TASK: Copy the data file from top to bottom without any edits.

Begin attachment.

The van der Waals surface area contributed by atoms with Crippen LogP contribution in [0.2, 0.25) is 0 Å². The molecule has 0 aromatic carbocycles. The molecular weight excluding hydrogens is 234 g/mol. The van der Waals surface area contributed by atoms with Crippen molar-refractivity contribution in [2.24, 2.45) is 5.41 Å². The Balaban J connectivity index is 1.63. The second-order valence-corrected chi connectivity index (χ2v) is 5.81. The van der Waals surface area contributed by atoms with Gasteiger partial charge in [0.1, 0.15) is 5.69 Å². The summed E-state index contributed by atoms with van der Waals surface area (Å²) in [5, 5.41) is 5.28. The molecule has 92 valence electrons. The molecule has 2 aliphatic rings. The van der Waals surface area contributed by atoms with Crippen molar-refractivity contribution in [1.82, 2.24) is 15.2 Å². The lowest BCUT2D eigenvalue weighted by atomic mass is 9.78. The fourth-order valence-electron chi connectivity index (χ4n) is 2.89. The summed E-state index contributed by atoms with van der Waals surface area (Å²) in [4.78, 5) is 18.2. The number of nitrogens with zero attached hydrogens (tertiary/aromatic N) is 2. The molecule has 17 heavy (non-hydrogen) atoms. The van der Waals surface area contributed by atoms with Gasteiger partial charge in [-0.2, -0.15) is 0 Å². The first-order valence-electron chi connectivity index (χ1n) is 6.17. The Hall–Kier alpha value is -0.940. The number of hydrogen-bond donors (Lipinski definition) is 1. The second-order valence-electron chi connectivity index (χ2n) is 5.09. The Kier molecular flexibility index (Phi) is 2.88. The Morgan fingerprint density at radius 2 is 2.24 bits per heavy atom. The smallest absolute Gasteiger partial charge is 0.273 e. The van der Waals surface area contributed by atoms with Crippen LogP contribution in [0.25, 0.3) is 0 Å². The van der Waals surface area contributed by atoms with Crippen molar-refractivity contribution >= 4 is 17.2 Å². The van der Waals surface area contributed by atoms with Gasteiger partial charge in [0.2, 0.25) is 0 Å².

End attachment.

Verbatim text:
The van der Waals surface area contributed by atoms with Crippen LogP contribution in [0.2, 0.25) is 0 Å². The molecule has 0 aromatic carbocycles. The molecular weight excluding hydrogens is 234 g/mol. The van der Waals surface area contributed by atoms with Crippen molar-refractivity contribution in [2.24, 2.45) is 5.41 Å². The Balaban J connectivity index is 1.63. The second-order valence-corrected chi connectivity index (χ2v) is 5.81. The van der Waals surface area contributed by atoms with Gasteiger partial charge in [0.1, 0.15) is 5.69 Å². The summed E-state index contributed by atoms with van der Waals surface area (Å²) in [5, 5.41) is 5.28. The molecule has 92 valence electrons. The molecule has 2 aliphatic rings. The van der Waals surface area contributed by atoms with Crippen molar-refractivity contribution in [1.82, 2.24) is 15.2 Å². The lowest BCUT2D eigenvalue weighted by atomic mass is 9.78. The fourth-order valence-electron chi connectivity index (χ4n) is 2.89. The summed E-state index contributed by atoms with van der Waals surface area (Å²) in [4.78, 5) is 18.2. The number of nitrogens with zero attached hydrogens (tertiary/aromatic N) is 2. The molecule has 17 heavy (non-hydrogen) atoms. The van der Waals surface area contributed by atoms with Gasteiger partial charge in [-0.2, -0.15) is 0 Å². The first-order valence-electron chi connectivity index (χ1n) is 6.17. The Hall–Kier alpha value is -0.940. The number of hydrogen-bond donors (Lipinski definition) is 1. The second-order valence-electron chi connectivity index (χ2n) is 5.09. The Kier molecular flexibility index (Phi) is 2.88. The Morgan fingerprint density at radius 2 is 2.24 bits per heavy atom. The smallest absolute Gasteiger partial charge is 0.273 e. The van der Waals surface area contributed by atoms with Crippen LogP contribution in [0.25, 0.3) is 0 Å². The van der Waals surface area contributed by atoms with Crippen molar-refractivity contribution >= 4 is 17.2 Å². The van der Waals surface area contributed by atoms with Gasteiger partial charge in [0.2, 0.25) is 0 Å².